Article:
Editor's note: The following article was featured in the July/August issue of PorkNetwork magazine.

ALCIMED, an innovation and new business consulting firm, discusses the concept of “naturalness,” where consumers value more simple and natural products in terms of composition and production processes. This trend of “naturalness” is being shaken up by the arrival of technological innovations, which might be considered at first as antinomic by consumers. However, many of these technologies recently developed are consistent with the essence of “naturalness.”
While “pleasure” is a key agri-food value, health is a growing concern for consumers. And the quality of products plays an important role in consumers’ minds.
Following food safety crises, consumers become more suspicious of what they eat. The origin and “naturalness” of foods could be powerful arguments to influence consumers’ choices. Many products with a “back-to-basics” claim have been launched on the market, with simple recipes, familiar ingredients or minimally processed products, made according to traditional recipes. In the past few years, consumers have been enthusiastic about local products, more natural and lightly processed.

So-called “natural” products represented 18.5 percent of total product launches in 2011 in France. Furthermore, 64 percent of the French chose organic products in 2012 and the amount of regular consumers (at least once a month) has gone up to 43 percent, whereas it was at 37 percent in 2003 and 40 percent in 2011. At the same time, consumers are more and more aware of the need to respect the environment and increasingly turn to products that fit to this sustainable approach.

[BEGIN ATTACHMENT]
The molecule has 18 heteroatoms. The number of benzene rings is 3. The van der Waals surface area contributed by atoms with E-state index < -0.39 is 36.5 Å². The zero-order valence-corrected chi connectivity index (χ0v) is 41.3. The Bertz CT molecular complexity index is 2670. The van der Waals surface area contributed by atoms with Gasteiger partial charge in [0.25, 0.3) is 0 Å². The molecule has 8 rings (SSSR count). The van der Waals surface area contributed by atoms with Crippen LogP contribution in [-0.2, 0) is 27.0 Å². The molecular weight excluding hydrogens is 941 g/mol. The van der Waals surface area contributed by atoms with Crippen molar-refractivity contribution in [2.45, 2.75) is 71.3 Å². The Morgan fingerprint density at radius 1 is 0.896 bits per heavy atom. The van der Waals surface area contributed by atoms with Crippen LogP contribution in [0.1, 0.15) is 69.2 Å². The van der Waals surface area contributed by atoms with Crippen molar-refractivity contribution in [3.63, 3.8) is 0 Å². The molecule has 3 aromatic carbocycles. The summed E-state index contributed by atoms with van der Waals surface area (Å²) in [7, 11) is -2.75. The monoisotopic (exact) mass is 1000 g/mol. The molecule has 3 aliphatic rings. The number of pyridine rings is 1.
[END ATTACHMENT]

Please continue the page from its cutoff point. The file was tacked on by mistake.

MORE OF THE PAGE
Where Technology Fits
In the consumers’ mind, technological innovation could be negatively perceived as in contradiction with their desire to consume more “natural” products. However, some companies have developed practical, interactive and entertaining technologies that could fit this naturalness movement and willingness to return to a more traditional diet.
“3D printers” are a trending topic, even if most of them remain at the stage of prototype.
NASA is working on a prototype that would enable astronauts to eat freshly cooked food in space instead of the usual freeze-dried foods. The machine would have cartridges filled with powdered ingredients that would be spread layer by layer to produce the 3D food.

3D Meat
Modern Meadow, an American start-up, developed a prototype to create meat products with a 3D printer. To bioengineer meat, scientists first get stem cells from an animal via a biopsy, then multiply them , at which point they are put in a bio-cartridge. Once printed in the desired shape, the bio-ink particles naturally fuse to form living tissue.
Two other companies offer to print meals: ChocaByte (chocolate 3D printing) and Foodini (pizza and ravioli 3D printing). The 3D printer uses sweet and savory “do-it-yourself” food capsules (and not pre-filled food capsules). It is designed to hold up to five food capsules at a time, so you can mix all cooking preparations, as for example the pizza dough, the tomato sauce, the cream, olive oil… before seeing the different ingredients spreading layer by layer.
Print Your Own Pasta
Likewise, Barilla has been working for two years on the design of a machine capable of 3D printing pasta. Restaurants would be the main targeted customers and would then be able to offer customized pasta, printed directly from their own kitchen.